- This driver helps rookie truckers learn the ropes
- Home-schooling in a truck means the country is a classroom
- This driver sees the world through Google Glass
- A career trucker brings his tales of the road to people in hospice
- How driver Paul Sedlak finds motivation to reach his fitness goals
- I Love Trucking: More than a job, driving is a way of life
- Big Rig Books: Driver delivers books to underprivileged kids
- Driver Chris Jackson captures moments of beauty on the road
- Trucking Couple: Why June & David got hitched
- Owner-operator Fritz Elmhorst puts his competitiveness to good use
Track down hard-to-detect flood damage in used trucks
You finally found it — that dream truck. It’s the one you’ve been thinking about buying for years. It has the big sleeper you’ve longed for, the big power you’ve always wanted and the perfect transmission for the way you operate. Better yet the seller wants thousands less than you expected to pay.
You contact the private seller and your bank. You haggle with the seller, and he yields pretty quickly. The only thing he insists on is that it be sold “as is.” You can’t believe your luck. Finally, the truck of your dreams is yours.
A few weeks later, the fuel gauge stops working. Then a few switches won’t work. They’ll get fixed when you bring it in for an oil change. Then the technician hits you with the news. He found traces of salt and mud under the hood. He thinks your truck was flooded, possibly from Hurricane Sandy.
How could that be? You bought the truck in Nebraska, miles away from flooding. But people who resell salvaged or scrapped trucks can — and do — go out of their way to cheat. Insurance companies mark titles to identify such trucks, but that can be erased with “title washing.” Vehicles get moved across state lines, re-registered each time. Eventually, the notations disappear. A truck marked “flood damaged” in an Eastern Seaboard or Gulf Coast state many wind up with a title washed clean in a Great Plains or Mountain state.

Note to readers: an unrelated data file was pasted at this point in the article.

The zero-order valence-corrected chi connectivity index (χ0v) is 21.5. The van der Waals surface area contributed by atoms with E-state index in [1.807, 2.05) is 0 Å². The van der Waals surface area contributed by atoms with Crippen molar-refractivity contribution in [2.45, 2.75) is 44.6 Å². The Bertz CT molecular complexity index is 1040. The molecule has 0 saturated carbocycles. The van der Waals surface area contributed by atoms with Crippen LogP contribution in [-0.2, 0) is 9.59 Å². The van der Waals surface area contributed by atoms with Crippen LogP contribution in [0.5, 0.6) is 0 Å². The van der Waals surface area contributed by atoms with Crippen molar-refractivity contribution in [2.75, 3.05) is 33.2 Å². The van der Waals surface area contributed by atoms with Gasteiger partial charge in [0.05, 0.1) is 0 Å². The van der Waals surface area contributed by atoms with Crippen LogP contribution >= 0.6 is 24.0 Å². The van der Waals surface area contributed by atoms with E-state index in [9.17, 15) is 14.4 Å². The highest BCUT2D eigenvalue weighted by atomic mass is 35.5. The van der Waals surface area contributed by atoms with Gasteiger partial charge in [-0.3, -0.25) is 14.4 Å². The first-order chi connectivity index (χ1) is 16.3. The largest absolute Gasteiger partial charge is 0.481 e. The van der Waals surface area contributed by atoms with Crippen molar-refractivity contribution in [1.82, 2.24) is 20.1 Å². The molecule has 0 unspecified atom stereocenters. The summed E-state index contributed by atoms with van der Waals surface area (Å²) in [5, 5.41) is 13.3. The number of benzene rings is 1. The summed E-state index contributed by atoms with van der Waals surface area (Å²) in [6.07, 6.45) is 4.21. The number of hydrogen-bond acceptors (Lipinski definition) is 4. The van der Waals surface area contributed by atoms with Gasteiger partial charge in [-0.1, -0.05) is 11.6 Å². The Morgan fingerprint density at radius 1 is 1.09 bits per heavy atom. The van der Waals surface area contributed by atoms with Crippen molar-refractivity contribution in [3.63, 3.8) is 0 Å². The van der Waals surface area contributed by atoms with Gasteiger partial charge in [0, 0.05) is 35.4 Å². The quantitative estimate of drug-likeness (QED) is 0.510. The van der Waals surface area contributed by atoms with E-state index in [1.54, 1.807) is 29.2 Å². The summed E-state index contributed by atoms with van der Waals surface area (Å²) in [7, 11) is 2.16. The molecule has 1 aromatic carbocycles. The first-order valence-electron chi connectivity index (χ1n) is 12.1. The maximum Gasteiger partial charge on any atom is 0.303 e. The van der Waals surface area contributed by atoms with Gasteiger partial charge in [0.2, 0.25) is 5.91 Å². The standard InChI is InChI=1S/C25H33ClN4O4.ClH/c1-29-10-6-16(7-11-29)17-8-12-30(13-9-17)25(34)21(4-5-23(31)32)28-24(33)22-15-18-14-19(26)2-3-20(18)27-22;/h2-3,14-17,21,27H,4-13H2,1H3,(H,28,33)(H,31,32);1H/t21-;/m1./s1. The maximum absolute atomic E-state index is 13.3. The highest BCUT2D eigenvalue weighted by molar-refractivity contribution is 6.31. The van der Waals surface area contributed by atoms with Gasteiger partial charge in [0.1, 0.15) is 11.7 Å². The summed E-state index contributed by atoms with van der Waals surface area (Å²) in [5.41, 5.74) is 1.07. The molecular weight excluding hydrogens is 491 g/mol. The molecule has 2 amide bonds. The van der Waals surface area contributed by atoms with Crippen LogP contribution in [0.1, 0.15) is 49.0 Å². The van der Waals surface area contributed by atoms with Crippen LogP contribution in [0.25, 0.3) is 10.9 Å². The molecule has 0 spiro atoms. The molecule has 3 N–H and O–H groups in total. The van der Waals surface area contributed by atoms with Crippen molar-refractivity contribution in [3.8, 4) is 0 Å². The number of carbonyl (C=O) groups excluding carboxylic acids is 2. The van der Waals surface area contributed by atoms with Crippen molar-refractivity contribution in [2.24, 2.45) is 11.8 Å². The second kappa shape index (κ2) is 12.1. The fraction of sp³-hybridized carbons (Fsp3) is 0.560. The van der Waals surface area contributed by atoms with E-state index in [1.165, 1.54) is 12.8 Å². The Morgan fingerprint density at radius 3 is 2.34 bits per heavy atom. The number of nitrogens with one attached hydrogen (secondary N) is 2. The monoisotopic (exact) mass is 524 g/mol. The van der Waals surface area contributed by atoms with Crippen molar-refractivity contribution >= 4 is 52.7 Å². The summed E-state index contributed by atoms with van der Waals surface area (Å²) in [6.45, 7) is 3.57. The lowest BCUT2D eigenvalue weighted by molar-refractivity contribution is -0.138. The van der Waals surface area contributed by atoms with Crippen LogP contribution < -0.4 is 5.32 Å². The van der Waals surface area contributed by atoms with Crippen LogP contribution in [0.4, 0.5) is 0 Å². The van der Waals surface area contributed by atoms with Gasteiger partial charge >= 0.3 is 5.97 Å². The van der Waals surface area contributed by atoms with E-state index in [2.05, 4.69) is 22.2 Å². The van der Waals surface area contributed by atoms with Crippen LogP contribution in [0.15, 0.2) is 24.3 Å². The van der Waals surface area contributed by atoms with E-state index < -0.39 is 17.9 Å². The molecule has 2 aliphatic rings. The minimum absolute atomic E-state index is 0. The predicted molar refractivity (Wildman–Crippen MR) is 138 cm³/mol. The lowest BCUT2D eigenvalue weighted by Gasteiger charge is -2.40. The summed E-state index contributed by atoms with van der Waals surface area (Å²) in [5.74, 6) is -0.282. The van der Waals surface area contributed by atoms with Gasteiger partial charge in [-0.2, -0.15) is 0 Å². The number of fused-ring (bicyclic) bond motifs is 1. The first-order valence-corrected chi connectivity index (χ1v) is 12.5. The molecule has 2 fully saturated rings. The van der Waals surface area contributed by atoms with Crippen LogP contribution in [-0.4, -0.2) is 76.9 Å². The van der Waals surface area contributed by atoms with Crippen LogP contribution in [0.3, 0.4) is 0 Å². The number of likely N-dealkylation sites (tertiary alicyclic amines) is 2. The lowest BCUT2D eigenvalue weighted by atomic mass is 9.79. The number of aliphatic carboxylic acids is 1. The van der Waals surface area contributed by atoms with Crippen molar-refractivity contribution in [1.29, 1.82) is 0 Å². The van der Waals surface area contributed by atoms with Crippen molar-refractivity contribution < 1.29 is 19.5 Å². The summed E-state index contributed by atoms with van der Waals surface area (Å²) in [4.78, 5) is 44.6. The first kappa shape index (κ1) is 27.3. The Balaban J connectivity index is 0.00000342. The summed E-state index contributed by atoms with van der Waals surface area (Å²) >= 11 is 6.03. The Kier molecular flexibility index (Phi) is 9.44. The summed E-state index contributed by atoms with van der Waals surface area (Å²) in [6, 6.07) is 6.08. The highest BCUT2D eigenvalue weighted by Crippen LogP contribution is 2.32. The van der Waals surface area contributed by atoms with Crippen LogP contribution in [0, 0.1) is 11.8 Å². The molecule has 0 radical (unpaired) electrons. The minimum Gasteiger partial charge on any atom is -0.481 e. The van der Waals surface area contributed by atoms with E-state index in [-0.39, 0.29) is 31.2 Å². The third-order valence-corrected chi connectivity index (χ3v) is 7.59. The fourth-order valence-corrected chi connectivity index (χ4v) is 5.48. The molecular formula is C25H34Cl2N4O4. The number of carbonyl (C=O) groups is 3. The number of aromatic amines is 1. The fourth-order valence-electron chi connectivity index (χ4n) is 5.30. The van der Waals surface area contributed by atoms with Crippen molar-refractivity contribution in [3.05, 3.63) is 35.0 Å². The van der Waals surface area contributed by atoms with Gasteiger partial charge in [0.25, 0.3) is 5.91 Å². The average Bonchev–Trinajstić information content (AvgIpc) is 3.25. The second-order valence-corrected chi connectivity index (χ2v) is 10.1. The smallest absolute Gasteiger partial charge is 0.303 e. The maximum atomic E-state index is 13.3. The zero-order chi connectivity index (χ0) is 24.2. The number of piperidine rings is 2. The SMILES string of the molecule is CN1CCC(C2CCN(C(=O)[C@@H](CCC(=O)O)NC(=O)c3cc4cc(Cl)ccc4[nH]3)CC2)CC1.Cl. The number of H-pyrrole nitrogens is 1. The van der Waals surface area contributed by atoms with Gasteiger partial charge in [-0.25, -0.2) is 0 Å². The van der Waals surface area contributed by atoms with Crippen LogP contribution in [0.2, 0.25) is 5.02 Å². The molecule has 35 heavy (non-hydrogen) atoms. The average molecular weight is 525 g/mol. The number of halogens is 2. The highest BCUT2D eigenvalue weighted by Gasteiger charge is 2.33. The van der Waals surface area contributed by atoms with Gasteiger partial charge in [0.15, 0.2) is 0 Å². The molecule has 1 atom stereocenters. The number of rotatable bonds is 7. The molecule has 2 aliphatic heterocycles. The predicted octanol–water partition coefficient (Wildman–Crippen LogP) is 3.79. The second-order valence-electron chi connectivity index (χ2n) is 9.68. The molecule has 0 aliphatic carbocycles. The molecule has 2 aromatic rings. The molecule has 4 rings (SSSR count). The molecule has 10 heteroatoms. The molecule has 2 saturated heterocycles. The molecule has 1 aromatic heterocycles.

Buying a used truck need not be risky. Buying from a dealer that carries the make you’re buying reduces risk. But even dealers get burned when titles have been washed clean and a flood-damaged truck is brought in on trade.
To minimize your exposure you must know the market. Do your research and know your target truck’s value. Buy a copy of Kelley Blue Book or look at Truckpaper, or truckmarket.org.
Before proceeding, record the 17-digit VIN. Look it up on the National Insurance Crime Bureau (www.nicb.org) web page. They help check theft and fraud. Another place to check is with RigDig. Their comprehensive commercial vehicle database has records on virtually all big trucks from their date of sale. It’s like a CarFax for big rigs.
Start with the paperwork. If you think the rig is worth pursuing, arrange to see it. Never pay anything beforehand, not even a “refundable” deposit. If possible, see it at an authorized dealer for that make. If it’s a dealer you’ve been working with, so much the better. You may have to pay for shop and technician time, but it’s a small investment with thousands of dollars at stake. A good technician can spot things you may overlook. Also, the shop will have a lift or a pit to access the bottom of the truck.